The most common symptom is painless rectal bleeding. Since diverticular bleeding occurs in the colon, it produces bright red or maroon bowel movements. (In contrast, when bleeding occurs in the stomach, the blood is partially digested as it passes through the intestinal tract, so it appears as black, tar-like bowel movements).

In most patients, the bleeding is mild, and it usually stops on its own with bowel rest. But brisk bleeding is a life-threatening emergency. It requires expert hospital care with blood transfusions and IV fluids. It also requires aggressive attempts to locate the site of bleeding and to stop it. Several techniques are available; most experts recommend colonoscopy (doctors can see the bleeding artery through the scope and cauterize or clip it to stop the bleeding) or angiography (doctors thread a catheter into the artery that supplies blood to the colon, inject dye to see the bleeding artery on x-rays, and then inject medication to constrict the artery and stop the bleeding). If neither approach stops the bleeding, surgery may be needed.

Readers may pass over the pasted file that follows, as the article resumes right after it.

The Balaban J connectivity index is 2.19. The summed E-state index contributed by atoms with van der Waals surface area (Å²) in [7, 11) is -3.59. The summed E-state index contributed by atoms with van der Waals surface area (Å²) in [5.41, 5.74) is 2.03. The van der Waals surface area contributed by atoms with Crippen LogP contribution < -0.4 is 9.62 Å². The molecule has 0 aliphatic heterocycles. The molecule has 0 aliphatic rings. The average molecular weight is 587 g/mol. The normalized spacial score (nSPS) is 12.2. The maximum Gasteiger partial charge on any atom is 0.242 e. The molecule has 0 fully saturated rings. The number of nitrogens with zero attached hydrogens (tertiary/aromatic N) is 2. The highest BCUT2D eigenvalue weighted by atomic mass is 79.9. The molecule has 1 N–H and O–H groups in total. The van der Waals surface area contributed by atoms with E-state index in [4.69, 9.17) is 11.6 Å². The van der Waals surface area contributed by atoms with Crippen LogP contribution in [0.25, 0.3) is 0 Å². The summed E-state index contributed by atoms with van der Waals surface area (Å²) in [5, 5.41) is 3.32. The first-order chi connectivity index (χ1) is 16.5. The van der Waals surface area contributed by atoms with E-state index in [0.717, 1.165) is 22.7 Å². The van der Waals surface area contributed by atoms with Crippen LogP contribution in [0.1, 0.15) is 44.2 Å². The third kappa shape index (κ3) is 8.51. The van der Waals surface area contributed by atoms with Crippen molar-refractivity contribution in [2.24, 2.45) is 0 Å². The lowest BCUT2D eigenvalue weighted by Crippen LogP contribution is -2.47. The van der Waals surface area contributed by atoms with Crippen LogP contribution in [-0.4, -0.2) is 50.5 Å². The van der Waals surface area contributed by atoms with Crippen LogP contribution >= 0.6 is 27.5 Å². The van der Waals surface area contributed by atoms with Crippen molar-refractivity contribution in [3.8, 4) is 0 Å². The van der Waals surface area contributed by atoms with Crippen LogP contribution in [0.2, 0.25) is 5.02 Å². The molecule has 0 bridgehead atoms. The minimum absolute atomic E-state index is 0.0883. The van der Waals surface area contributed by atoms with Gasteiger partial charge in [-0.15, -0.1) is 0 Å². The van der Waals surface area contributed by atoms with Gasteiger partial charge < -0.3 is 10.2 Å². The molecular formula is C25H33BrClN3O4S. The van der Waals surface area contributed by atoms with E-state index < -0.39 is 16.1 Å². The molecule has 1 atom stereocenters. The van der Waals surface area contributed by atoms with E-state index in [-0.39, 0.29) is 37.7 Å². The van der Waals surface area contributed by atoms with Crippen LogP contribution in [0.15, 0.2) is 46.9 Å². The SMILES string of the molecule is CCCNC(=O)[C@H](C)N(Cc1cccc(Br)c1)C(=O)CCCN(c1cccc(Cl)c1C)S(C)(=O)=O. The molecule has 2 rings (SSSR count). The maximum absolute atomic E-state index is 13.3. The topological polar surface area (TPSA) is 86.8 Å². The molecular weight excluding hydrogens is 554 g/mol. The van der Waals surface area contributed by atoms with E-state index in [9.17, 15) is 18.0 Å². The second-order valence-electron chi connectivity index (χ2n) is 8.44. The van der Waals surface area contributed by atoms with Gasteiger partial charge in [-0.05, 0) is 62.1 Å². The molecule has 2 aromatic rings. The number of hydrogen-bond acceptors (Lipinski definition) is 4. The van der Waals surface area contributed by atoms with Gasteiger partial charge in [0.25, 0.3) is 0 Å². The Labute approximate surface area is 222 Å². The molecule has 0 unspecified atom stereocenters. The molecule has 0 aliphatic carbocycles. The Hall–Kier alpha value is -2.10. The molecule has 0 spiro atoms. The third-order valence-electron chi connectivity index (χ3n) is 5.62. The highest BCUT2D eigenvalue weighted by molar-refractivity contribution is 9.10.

How Is Diverticulosis Treated?

Since bacteria are responsible for the inflammation, antibiotics are the cornerstone of treatment. And because the colon harbors so many bacterial species, doctors must prescribe treatment that will target a broad range of bacteria, including Bacteroides and other anaerobic bacteria that grow best without oxygen, as well as E. coli and other aerobic (oxygen-requiring) microbes. A common approach is to prescribe metronidazole (Flagyl, generic) for the anaerobes along with ciprofloxacin (Cipro, generic) or trimethoprim-sulfamethoxazole (Bactrim, generic) for the aerobes. Amoxicillin–clavulanic acid (Augmentin) is effective against both types of bacteria and is a good alternative. Needless to say, there are many variations on the theme, and doctors must always take their patients’ allergies and general health into consideration when they prescribe antibiotics.